Wednesday, May 11, 2016

FINDING YOUR ROOTS IN UKRAINE

There is so much interest in genealogy today -- you want to find your roots even though you've been so far removed from your Ukrainian relatives for so long.  Here are two articles about starting the search.  (originals published in The Ukrainian Weekly)

I'll be leading my 16th (or so) tour to Ukraine in July (please see http://cobblestonefreeway.ca/tour-package/folk-art-and-culture-tour/    --- still a bit of time to register!  Go for it!

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YOU WILL FIND THEM IF YOU GO – Finding Relatives in Ukraine

Getting the Place Name Right

Orysia Paszczak Tracz


Five minutes sometimes…. ok, a half-hour at most…. that is the time needed once you arrive in your ancestral village to find someone from your family.   If there are no living relatives, someone in the selo (village) will know where the family lived, and show you where their house is or was.  Of course, you need to know the name of your village and the povit (county or district).   Knowing the oblast' (province) would help.  Why is the selo name not enough?   Just like in any other country in the world, there are a few settlements with the exact same name – just how many Plainfields, Middletowns, and Baysides are there in the U.S.A.?

So before we get down to finding the people, let me first tell you where to go…

If you or your family have been in contact with the family in Ukraine, or in the Ukrainian lands now within Poland, or Slovakia, you are fortunate, because you have at least one letter from them, with the family name, the village, the povit, and the oblast'.   You're ready to go!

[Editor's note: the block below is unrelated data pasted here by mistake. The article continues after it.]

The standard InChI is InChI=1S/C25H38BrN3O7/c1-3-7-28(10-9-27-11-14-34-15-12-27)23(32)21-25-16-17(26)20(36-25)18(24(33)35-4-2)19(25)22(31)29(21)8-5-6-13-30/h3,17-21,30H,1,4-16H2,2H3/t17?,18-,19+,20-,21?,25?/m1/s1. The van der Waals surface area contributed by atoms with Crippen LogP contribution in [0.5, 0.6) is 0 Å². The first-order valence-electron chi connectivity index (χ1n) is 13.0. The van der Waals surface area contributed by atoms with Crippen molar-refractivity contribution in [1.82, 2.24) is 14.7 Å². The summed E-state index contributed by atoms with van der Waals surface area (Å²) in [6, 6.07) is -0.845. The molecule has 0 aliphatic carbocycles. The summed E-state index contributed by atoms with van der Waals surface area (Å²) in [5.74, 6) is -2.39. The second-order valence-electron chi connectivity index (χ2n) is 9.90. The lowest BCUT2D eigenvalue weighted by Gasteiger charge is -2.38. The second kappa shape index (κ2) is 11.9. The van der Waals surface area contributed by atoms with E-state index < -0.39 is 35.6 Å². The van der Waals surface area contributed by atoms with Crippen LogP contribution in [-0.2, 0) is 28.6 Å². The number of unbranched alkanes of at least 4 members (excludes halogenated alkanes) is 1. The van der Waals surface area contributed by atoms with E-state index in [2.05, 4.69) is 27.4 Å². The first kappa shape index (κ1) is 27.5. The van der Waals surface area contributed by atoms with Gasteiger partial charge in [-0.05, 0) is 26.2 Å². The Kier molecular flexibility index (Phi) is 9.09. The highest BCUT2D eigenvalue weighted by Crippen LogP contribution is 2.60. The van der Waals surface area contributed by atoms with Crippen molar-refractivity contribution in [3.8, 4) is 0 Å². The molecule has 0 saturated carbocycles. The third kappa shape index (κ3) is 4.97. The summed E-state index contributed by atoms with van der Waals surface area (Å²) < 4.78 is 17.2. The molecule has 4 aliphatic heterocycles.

If your ancestors came to one of the Canadian prairie provinces, or to Pennsylvania, New York or North Dakota a century ago, and your family lost contact, don't pack your bags just yet.  On the other hand, don't lose hope.   Usually, there is some family memory, some stories from the family or from friends, photos, documents such as baptismal certificates, the ship card, or some other identification.  

But often there isn't.  From the photos, maybe you can tell what part of Ukraine they lived in – the clothing will help, sort of.  Depending on the formality of the occasion, they may have worn their own traditional regional costume, and then it is easier to at least narrow down the region. Or, they could have gotten all gussied up for the portrait and wore the almost non-descript urban clothing of that time, leaving no hint as to place of origin.

The various Ukrainian genealogical societies in Canada and the US are most informative and helpful, especially to the seekers who have very little, if any, information on their family, and no knowledge of Ukrainian.  




http://www.torugg.org/      ( Toronto)

http://www.geocities.com/uggncr/           (Ottawa)

http://www.eegsociety.org/Home.aspx      (East European Genealogical Society, based in Winnipeg , but with members around the world)



You need to be observant and careful, because some websites are strictly commercial and may or may not have reputable people running them.   Some may be like the ones in the mail or online ready to sell you the family crest for "Smith".   A trusted friend or community member may sift through some of this advice that should be taken with a bushel of salt.   Then there is one Ukrainian genealogy discussion group which, while informative, seems to have been taken over by a person who tries to convince everyone from any part of Ukraine that their ancestors were "rusyn," even if they were from Lviv or Volyn.